NWSL: Dash take just one USWNT player in surprising expansion draft

Klingenberg anthem PPL ISI

Photo by ISIPhotos.com

By CAITLIN MURRAY

Well, that certainly wasn’t in anyone’s mock draft.

In Friday’s National Women’s Soccer League expansion draft, the Houston Dash could’ve selected two players from the U.S. Women’s National Team roster but opted for just one – defender Meghan Klingenberg.

Klingenberg, 25, may be a good long-term choice with plenty of upward potential, but she has just six caps with the USWNT since 2011. Perhaps more interesting though, Klingenberg could miss part of the 2014 NWSL season if she follows the precedent of other abroad players and decides to finish her club team’s Champion’s League run first.

The USWNT has the most talented player pool in the world, so why not take a second player like Kelley O’Hara, who can play nearly any position at the top level, or Rachel Buehler, a stalwart of the back line that Dash could build a team around?

The answer lies partly in the draft rules. If Dash took an allocated USWNT player, they couldn’t take a second player from that team. O’Hara’s Sky Blue FC and the Buehler’s Portland Thorns simply had too much talent for the Dash to limit themselves to one pick. The Boston Breakers’ lack of other strong options may have been partly why Klingenberg was selected at all.

Sky Blue left exposed Brittany Bock, a strong midfielder known for versatility who played under Dash coach Randy Waldrum at Notre Dame. (It probably isn’t without significance that Bock was selected first.) Sky Blue also offered up Danesha Adams, one of few experienced attacking options for the Dash, a team that went into the draft with zero forwards.

With the Thorns as reigning champion holding a deep roster, Dash’s best move was probably to extract two picks. They went for Becky Edwards, who was set to be called up to the USWNT last year before a season-ending injury, and Meleana Shim, a young tryout player who’s showed she could have a promising future with more development.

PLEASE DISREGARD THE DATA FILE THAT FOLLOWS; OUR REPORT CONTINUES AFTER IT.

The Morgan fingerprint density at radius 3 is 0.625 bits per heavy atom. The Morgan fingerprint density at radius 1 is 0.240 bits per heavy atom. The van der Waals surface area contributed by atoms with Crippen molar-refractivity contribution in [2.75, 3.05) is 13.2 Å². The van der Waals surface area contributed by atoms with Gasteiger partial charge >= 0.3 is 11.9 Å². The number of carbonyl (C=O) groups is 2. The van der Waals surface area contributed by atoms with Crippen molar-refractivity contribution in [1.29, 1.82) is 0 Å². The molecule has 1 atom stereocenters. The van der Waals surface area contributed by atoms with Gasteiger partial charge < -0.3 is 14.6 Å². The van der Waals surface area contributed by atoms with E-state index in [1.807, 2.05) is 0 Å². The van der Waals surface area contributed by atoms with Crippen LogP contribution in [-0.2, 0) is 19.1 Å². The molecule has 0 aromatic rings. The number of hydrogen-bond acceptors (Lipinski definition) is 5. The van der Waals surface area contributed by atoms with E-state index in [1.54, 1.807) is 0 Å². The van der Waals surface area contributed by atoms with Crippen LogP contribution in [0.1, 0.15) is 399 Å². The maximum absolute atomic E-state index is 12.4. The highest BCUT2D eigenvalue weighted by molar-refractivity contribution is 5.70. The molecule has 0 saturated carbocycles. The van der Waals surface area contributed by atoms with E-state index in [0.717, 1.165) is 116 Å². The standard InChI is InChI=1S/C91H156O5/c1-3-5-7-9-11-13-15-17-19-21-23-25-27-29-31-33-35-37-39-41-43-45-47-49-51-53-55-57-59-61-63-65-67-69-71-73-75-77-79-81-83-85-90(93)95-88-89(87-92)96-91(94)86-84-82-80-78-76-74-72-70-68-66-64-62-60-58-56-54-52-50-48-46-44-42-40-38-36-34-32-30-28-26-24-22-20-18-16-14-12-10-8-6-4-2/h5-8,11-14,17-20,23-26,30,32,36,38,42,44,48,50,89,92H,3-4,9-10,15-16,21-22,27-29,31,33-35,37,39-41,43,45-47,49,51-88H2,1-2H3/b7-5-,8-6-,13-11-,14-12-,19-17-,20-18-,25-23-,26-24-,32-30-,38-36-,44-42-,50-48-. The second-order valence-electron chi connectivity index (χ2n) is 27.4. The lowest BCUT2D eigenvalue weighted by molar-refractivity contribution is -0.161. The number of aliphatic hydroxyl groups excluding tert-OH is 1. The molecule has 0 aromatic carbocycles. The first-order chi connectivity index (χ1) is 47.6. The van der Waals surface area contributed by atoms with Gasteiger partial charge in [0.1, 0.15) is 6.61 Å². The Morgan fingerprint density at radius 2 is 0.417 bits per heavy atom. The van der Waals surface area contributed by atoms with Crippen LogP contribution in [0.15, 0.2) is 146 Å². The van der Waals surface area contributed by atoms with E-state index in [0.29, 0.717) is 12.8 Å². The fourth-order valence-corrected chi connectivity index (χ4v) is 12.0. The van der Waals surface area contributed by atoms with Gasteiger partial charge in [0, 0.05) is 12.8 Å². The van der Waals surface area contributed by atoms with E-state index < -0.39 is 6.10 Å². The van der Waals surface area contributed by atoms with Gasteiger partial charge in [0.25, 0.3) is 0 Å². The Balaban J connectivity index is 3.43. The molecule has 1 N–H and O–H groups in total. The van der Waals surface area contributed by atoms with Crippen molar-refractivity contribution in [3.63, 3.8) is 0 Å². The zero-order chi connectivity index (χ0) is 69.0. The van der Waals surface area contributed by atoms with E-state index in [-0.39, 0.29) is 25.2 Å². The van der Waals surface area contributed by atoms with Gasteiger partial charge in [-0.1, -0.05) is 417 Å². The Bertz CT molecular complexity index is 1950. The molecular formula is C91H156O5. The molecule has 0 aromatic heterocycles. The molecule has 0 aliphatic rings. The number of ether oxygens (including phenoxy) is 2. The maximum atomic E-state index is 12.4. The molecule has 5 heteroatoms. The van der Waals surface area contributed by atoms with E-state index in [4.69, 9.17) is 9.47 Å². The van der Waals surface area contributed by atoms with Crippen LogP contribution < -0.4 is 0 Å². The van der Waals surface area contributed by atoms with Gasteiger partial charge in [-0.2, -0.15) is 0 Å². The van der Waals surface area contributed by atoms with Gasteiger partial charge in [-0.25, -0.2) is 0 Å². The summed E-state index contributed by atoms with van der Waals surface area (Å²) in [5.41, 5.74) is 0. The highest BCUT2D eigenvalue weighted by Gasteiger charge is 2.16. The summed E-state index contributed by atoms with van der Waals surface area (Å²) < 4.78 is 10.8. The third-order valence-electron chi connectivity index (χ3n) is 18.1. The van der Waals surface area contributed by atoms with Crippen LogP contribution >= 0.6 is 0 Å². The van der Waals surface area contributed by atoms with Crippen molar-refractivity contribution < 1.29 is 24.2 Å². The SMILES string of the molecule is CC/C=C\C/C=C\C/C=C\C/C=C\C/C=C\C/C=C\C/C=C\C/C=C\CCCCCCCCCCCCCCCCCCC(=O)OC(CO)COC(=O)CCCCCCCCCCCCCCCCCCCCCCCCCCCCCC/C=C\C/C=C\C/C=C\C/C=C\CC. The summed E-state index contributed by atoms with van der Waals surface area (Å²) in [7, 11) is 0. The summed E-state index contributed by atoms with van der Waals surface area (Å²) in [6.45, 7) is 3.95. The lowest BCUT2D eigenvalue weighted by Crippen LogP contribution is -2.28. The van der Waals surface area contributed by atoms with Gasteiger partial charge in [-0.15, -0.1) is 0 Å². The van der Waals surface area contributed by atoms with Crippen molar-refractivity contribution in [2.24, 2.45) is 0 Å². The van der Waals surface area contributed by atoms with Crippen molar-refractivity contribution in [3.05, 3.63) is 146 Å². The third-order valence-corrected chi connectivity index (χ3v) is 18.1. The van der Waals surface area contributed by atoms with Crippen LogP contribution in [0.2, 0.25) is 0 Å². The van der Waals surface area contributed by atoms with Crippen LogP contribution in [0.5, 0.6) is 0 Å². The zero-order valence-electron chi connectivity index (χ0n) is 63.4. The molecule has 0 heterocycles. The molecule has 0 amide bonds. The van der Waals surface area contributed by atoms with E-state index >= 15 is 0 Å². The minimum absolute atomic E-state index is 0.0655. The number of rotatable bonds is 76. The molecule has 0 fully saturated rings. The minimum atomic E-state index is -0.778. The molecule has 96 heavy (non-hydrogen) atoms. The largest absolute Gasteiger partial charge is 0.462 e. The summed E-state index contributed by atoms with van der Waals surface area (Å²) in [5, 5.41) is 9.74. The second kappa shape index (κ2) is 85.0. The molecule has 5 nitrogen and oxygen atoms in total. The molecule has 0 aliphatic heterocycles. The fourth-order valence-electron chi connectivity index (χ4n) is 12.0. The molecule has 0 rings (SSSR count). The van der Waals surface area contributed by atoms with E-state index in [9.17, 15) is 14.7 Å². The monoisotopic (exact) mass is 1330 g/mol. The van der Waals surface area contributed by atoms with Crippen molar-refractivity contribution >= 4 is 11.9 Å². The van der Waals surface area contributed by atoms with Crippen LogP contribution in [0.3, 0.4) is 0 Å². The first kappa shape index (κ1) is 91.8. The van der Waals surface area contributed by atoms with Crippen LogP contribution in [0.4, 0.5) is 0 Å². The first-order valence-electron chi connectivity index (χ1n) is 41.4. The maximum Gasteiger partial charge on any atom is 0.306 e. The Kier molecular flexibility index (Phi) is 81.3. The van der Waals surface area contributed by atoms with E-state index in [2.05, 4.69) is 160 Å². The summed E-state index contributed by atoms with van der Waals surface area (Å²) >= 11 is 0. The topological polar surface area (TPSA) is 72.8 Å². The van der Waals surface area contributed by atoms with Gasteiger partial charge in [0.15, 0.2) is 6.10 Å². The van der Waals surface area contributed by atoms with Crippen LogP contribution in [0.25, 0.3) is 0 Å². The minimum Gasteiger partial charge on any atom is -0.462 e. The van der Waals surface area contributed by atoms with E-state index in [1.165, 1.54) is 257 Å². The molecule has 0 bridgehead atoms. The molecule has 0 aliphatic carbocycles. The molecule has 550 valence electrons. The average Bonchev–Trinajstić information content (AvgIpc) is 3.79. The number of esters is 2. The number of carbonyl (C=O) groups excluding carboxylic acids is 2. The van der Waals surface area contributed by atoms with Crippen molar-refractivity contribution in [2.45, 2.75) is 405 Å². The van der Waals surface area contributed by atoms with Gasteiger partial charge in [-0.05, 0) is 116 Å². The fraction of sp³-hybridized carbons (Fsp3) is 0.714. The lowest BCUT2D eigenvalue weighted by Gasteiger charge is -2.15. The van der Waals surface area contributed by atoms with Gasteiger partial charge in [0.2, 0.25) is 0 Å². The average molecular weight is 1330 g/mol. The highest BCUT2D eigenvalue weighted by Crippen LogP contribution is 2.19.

The rest of the Dash’s USWNT options were goalkeepers, which is one position they didn’t need, and players who have all been out for the past year or so due to injuries or pregnancies. When weighed against the non-USWNT players up for grabs, the choice is clear.

But other decisions are harder to make sense of from the outside looking in.

The Western New York Flash, who won the regular season title last year, somehow came out untouched with quality players like midfielder Angela Salem and forward Veronica Perez staying put. Meanwhile, Tiffany McCarty and Kika Toulouse, both who had tough seasons last year, were plucked from the Washington Spirit, a team that went a dismal 3-14-5 last season. Though both had played under Waldrum on the U.S. U-23 squad, there wasn’t any expectation they’d be selected.

But the Dash came out with a balanced squad after picking five defenders, two midfielders and three forwards – enough to make some deals. Indeed, all signs say the Dash – and the rest of the league’s clubs – are already wheeling and dealing with the new NWSL roster rules announced Friday.

The cap on international players was bumped up to three per team from two. But even more important, no longer do allocated players need to be traded for other allocated players from the same federation. The trading floor is now wide open and USWNT players in particular will become bigger bargaining chips.

It wasn’t the draft list that fans or media alike expected, but it’s probably not over yet. Heading into the college draft next week with 10 new trade-ready players, it appears the Dash are just getting started.

HOUSTON DASH EXPANSION DRAFT SELECTIONS

1 – Brittany Bock (Sky Blue FC)

2 – Tiffany McCarty (Washington Spirit)

3 – Lauren Sesselmann (FC Kansas City)

4 – Meleana Shim (Portland Thorns)

5 – Ella Masar (Chicago Red Stars)

6 – Meghan Klingenberg (Boston Breakers)

7 – Arianna Romero (Seattle Reign)

8 – Becky Edwards (Portland Thorns)

9 – Danesha Adams (Sky Blue FC)

10 – Gabriella Toulouse (Washington Spirit)

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What do you think of the Dash’s selections? Are you surprised? Are they building a good squad? How will the new roster rules affect the teams? How might teams use them?

Share your thoughts below.

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12 Responses to NWSL: Dash take just one USWNT player in surprising expansion draft

  1. Zach says:

    But why wouldn’t Dash take Cox from Seattle?

    • Charlie says: